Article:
The Elven language can best be described as “musical”.
Not only in the way it sounds, but in terms of structure as well. The language takes advantage of the Elves’ unique compound vocal-cords to allow chords and harmonies to be sung by a single individual, and layers of meanings can be woven together in this way. Non-Elves who learn the language are limited to single notes and find it difficult to communicate complex concepts without the aid of musical instruments1. In contrast, learning to understand someone else speaking is no harder than any other language.
Speaking has developed into an art form in Elven society. Important speeches or documents are composed like symphonies, and especially complex presentations sometimes require multiple singers working in harmony.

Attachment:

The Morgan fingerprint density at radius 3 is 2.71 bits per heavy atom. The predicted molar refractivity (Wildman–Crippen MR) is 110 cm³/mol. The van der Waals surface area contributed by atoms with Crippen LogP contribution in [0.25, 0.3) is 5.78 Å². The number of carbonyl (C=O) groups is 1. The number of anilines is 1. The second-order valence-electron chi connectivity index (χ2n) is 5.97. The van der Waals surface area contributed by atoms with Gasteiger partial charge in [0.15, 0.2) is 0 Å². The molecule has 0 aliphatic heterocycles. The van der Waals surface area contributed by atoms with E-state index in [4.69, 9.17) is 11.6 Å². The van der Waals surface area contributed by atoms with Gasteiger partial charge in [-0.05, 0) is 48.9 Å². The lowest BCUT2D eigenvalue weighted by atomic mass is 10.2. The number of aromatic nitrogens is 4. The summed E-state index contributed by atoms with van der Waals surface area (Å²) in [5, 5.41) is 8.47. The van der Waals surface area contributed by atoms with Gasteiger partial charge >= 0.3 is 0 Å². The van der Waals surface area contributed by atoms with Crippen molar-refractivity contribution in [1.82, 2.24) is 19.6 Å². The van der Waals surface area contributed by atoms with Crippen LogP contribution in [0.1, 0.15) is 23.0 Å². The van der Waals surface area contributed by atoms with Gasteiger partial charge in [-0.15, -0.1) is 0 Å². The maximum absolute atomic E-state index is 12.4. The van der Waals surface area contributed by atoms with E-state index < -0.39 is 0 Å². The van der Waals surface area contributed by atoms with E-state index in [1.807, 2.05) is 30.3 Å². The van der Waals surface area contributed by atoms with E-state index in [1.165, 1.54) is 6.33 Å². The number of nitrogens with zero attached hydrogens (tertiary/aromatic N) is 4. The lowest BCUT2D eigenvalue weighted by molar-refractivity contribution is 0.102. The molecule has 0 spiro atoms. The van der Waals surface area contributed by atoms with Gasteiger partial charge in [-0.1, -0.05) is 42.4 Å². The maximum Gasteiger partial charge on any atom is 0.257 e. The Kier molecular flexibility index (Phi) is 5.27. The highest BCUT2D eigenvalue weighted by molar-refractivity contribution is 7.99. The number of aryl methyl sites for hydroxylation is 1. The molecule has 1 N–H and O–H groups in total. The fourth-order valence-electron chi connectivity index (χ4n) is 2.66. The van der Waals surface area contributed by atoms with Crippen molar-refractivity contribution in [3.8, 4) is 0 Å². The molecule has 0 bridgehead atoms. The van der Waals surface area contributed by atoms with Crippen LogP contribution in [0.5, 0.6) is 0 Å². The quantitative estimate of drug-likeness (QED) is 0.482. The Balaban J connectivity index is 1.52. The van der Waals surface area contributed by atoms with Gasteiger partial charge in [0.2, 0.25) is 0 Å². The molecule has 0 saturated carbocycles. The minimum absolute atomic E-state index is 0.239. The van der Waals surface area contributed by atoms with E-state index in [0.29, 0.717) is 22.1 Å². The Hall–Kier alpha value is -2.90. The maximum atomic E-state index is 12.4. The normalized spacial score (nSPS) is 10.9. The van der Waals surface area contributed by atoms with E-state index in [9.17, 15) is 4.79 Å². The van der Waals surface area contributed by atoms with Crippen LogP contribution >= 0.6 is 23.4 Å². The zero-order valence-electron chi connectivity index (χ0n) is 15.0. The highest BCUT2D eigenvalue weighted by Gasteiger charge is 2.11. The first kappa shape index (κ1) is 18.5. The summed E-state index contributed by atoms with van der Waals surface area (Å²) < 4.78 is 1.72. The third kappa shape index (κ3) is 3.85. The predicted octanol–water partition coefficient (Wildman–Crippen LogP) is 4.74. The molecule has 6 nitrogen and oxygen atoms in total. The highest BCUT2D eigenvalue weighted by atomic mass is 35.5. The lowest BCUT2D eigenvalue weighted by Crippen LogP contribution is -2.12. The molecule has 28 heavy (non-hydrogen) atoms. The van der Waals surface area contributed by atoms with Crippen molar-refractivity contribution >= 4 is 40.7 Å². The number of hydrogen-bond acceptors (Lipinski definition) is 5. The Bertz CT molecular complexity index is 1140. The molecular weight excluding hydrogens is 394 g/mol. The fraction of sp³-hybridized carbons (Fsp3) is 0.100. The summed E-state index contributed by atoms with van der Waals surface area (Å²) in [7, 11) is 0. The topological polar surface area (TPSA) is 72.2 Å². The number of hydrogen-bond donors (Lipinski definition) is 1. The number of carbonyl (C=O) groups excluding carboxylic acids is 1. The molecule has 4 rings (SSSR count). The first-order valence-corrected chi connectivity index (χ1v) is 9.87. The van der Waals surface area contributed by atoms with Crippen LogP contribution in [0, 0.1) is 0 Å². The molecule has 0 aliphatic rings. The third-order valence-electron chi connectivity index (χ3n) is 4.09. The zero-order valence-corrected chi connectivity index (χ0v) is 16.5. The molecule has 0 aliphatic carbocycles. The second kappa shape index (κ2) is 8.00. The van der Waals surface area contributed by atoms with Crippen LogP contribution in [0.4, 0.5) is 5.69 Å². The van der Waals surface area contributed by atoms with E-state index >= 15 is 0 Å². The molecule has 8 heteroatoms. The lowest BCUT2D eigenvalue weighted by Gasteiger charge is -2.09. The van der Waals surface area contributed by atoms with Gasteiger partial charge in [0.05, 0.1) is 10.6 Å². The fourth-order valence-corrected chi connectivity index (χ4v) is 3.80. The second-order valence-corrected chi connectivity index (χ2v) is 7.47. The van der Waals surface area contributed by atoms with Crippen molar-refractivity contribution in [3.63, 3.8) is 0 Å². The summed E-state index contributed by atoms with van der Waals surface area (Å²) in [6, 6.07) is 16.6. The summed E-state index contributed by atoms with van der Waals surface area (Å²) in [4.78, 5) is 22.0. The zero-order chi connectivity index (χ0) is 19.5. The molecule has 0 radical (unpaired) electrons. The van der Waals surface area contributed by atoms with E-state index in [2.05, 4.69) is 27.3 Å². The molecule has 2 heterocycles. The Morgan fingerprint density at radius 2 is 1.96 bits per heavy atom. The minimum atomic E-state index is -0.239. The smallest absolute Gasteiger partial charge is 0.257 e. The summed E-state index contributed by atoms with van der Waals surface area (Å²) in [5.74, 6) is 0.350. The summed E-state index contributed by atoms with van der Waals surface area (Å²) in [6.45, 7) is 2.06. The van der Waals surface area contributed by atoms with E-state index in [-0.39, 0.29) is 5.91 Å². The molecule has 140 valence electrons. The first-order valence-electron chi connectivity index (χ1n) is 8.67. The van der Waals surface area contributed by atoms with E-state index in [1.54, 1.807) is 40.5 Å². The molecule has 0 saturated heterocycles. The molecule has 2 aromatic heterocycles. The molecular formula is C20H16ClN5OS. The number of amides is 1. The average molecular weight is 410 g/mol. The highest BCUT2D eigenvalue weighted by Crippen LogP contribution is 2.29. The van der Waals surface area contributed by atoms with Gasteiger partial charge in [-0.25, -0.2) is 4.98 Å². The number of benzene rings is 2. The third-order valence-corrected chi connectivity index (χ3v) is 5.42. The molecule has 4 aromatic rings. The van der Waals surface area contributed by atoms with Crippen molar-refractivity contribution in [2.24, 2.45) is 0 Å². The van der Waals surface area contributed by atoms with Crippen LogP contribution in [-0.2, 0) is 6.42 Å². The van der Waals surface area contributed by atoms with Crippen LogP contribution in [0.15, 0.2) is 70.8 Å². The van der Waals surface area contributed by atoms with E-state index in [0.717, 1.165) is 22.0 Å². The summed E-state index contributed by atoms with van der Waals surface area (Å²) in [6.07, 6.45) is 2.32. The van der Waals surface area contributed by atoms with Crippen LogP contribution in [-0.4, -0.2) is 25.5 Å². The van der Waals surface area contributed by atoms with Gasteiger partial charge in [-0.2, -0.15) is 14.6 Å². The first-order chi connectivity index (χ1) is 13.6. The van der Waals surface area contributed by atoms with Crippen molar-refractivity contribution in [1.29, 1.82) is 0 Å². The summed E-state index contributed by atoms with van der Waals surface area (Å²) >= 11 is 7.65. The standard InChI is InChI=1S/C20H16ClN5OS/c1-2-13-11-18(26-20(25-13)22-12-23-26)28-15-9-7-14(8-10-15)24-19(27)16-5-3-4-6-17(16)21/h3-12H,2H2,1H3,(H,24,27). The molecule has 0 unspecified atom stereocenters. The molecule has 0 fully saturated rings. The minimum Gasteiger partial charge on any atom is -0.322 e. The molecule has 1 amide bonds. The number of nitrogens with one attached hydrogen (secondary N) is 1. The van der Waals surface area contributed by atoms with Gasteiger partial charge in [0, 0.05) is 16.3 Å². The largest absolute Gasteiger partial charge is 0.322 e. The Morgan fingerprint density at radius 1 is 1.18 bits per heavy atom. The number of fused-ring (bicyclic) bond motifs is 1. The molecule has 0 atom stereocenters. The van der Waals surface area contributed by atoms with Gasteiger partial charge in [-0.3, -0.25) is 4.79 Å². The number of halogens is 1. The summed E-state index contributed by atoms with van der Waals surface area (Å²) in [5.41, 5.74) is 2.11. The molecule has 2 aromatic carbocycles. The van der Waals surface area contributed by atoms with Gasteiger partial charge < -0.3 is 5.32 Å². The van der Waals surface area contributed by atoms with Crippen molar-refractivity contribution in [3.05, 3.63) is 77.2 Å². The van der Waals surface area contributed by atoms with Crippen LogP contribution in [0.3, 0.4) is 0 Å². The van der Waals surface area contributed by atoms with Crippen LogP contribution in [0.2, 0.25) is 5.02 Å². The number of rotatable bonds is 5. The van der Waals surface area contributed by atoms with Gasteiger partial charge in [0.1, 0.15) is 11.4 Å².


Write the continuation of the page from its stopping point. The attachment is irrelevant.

The closest example of what Elven sounds like is The Diva Plavalaguna.
The Sea Elves have developed a variant dialect, modifying the tones and structure for better use underwater. With longer, sweeping notes and smooth transitions it sacrifices complexity, but a strong singer can be heard for miles underwater.
Sounds like whale-song.
The Drow have also developed their own dialect, similar to Sea Elven in that it is optimized for their environment. Drow Elven is more rapid and tends towards harsh, discordant tones and minor keys, but it is less susceptible to distortion and echoing in underground caverns.
The written form of Elvish is shared by all dialects and is also used as the standard sheet musical notation throughout the world. Transcripts of everything from famous speeches to dirty jokes have been sold to non-Elven orchestras and musicians the world over, often to the embarrassment of audience members who know the actual meaning of what is being played.
1 Perform: DC 10 (modified depending on complexity; must know the language)